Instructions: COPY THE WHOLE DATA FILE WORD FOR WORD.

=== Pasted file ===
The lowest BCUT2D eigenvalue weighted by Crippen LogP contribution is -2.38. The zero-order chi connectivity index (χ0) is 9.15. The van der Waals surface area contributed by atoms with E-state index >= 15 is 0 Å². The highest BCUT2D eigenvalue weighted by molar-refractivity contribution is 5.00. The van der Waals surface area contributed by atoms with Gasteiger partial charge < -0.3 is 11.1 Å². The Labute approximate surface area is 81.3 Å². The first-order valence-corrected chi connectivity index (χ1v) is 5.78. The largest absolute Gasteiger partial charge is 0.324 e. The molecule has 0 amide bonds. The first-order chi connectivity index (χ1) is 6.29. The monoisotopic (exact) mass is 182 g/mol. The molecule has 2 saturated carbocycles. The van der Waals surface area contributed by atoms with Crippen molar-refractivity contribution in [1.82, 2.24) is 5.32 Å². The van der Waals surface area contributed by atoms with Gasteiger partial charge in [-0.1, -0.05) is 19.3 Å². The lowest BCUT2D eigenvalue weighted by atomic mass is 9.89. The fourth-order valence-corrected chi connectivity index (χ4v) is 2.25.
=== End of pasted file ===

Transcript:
The lowest BCUT2D eigenvalue weighted by Crippen LogP contribution is -2.38. The zero-order chi connectivity index (χ0) is 9.15. The van der Waals surface area contributed by atoms with E-state index >= 15 is 0 Å². The highest BCUT2D eigenvalue weighted by molar-refractivity contribution is 5.00. The van der Waals surface area contributed by atoms with Gasteiger partial charge < -0.3 is 11.1 Å². The Labute approximate surface area is 81.3 Å². The first-order valence-corrected chi connectivity index (χ1v) is 5.78. The largest absolute Gasteiger partial charge is 0.324 e. The molecule has 0 amide bonds. The first-order chi connectivity index (χ1) is 6.29. The monoisotopic (exact) mass is 182 g/mol. The molecule has 2 saturated carbocycles. The van der Waals surface area contributed by atoms with Crippen molar-refractivity contribution in [1.82, 2.24) is 5.32 Å². The van der Waals surface area contributed by atoms with Gasteiger partial charge in [-0.1, -0.05) is 19.3 Å². The lowest BCUT2D eigenvalue weighted by atomic mass is 9.89. The fourth-order valence-corrected chi connectivity index (χ4v) is 2.25.